Making Memories at Memory Cafes

Caregivers often say that one of the hardest parts of dealing with dementia, Alzheimer's and other memory loss is the absence of the normal interactions they once had in a couple or parent/child relationship. Instead, these days are full of difficult and tedious tasks. 

Memory cafés are a break from the routine. They're an informal place for caregivers and their loved ones to gather for conversation, companionship, games and activities, musical entertainment, perhaps, and an occasional outing. Some have an educational resources, such as an Alzheimer's expert, but others are purely social.

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More than anything, they aim to restore normalcy-and fun-to caregivers and their loved ones with mild cognitive impairment or early Alzheimer's. The other obvious plus is that it's a place to go where others are dealing with similar issues.

"What people say they love about the cafés," says Lori La Bey, founder of the advocacy group Alzheimer's Speaks and a facilitator at two memory cafes in the St. Paul/Minneapolis area, "is that it's the one place to have fun and feel safe where they don't have to apologize, be embarrassed or explain. They can have friends again and be a couple."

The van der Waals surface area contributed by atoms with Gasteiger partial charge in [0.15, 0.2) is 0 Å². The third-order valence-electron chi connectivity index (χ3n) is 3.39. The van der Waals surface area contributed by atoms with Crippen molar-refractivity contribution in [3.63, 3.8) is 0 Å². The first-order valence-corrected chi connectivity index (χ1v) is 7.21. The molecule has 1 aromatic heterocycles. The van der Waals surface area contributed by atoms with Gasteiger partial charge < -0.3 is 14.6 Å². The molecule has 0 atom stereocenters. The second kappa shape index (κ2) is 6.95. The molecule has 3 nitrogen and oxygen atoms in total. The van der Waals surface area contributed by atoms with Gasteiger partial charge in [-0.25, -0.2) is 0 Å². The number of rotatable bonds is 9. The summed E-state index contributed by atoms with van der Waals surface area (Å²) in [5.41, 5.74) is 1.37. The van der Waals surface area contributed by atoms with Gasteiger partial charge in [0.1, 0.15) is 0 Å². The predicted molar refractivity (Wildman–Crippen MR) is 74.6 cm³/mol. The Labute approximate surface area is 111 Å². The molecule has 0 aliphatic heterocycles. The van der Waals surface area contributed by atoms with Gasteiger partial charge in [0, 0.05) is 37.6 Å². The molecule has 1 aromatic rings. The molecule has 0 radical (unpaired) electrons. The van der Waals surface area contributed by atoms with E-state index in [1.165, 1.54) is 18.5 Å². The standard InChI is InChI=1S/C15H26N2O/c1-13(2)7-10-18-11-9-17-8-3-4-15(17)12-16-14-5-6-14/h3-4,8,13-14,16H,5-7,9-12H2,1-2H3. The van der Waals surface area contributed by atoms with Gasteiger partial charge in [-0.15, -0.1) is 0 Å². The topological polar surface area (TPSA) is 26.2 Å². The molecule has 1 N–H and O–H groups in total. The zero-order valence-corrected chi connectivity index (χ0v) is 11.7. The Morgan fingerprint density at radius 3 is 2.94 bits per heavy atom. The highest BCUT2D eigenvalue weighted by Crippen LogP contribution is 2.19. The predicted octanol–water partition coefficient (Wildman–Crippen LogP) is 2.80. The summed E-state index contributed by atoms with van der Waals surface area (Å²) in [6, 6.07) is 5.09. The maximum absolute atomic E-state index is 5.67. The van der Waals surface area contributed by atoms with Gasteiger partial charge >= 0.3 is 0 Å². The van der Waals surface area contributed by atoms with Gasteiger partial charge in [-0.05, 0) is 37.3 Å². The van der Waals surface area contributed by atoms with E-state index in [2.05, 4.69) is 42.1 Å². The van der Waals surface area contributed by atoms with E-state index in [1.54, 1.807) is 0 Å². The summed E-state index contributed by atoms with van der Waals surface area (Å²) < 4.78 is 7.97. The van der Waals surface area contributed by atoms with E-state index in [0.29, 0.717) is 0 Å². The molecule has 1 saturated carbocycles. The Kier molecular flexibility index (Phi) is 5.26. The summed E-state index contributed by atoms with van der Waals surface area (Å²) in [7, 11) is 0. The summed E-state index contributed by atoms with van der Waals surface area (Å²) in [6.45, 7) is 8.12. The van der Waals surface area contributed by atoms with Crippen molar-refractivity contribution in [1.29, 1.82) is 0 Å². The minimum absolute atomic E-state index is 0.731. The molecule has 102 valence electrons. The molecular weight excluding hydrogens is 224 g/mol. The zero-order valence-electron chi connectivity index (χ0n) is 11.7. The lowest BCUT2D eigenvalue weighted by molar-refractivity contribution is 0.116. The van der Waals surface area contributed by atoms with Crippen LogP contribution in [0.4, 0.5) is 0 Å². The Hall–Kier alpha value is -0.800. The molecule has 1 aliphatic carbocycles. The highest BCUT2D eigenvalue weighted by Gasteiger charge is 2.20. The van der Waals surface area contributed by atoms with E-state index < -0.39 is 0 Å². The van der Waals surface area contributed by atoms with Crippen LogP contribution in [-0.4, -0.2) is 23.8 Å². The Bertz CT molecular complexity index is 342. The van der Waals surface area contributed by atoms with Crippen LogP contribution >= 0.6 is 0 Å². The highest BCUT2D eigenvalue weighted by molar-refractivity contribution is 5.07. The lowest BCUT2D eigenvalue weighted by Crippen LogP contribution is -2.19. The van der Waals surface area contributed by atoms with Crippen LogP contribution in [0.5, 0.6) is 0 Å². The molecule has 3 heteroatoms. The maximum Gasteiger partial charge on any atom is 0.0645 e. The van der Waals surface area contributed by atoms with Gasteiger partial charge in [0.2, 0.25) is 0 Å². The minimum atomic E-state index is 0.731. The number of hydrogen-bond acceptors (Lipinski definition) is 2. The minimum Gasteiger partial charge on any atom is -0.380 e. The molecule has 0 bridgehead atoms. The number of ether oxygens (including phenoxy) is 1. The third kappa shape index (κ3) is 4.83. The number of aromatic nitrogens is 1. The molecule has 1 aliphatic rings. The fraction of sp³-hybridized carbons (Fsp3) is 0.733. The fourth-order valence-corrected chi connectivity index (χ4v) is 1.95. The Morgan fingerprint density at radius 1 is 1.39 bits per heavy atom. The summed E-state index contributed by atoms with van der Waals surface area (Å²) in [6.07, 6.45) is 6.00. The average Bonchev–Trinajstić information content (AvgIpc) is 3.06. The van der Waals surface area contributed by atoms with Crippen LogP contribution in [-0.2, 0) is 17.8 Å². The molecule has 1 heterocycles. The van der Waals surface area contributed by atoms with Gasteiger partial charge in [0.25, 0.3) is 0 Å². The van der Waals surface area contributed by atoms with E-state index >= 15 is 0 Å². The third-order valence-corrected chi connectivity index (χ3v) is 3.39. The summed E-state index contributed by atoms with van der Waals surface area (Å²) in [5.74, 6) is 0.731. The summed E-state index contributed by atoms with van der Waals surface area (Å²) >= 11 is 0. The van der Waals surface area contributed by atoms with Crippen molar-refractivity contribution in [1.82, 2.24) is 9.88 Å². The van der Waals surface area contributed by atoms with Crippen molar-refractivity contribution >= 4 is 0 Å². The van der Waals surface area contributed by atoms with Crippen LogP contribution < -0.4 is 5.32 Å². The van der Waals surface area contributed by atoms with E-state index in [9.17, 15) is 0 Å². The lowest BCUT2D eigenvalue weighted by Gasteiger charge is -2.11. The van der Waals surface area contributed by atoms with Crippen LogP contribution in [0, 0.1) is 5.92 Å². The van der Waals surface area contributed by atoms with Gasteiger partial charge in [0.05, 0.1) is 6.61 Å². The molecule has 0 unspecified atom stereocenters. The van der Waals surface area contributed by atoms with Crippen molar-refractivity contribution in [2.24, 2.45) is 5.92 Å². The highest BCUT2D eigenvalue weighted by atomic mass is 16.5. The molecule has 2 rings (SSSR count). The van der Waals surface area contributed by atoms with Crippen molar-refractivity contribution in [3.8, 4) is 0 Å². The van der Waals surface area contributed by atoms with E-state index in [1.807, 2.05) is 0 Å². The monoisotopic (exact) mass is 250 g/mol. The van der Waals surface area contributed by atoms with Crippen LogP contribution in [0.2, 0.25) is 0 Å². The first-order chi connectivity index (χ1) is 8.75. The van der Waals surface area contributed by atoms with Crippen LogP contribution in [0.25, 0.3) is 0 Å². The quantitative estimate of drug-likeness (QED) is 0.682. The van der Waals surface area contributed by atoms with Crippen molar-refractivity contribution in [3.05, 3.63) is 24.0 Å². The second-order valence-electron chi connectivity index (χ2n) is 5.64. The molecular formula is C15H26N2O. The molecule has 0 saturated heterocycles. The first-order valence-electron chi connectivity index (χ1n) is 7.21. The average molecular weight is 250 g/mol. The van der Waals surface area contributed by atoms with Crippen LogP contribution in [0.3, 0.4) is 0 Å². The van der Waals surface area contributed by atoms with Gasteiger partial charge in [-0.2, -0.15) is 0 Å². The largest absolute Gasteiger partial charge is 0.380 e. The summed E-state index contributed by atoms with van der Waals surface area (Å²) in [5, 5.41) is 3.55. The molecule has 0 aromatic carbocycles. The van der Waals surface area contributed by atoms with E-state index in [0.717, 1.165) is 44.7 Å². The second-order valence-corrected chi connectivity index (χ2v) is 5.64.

Rather than focus on the disease or be a place to vent, cafés are an opportunity for caregivers and loved ones to do what they're able, not unable, to do together. And that's an important point.

The cafés may take place in a church, senior center, museum, hospital, public library, adult day care center or, yes, a real café. They typically last 1.5-2 hours and occur monthly, twice a month or more.

It's hard to know how many there are nationwide, but experts guess 60 to 80. The concept originated in the Netherlands, then spread to England in 2000. In the U.K, the government picks up the tab for them. Here, most cafés are started by grassroots groups and staffed by volunteers. (The Alzheimer's Association does partner with a few groups.) The first Alzheimer's café debuted in Santa Fe, N.M., in 2008.

To find a memory café near you or to start one:

They're a great idea, but one question: what's with the word "café?" I recently wrote about a new trend called death cafés. They are places where people grab a cup of tea or a sweet and talk about the mostly taboo topic of you-know-what. Stayed tuned for the next kind of café. I'm on it already.

For more aging and boomer stories by Sally Abrahms, go to and follow her on twitter.


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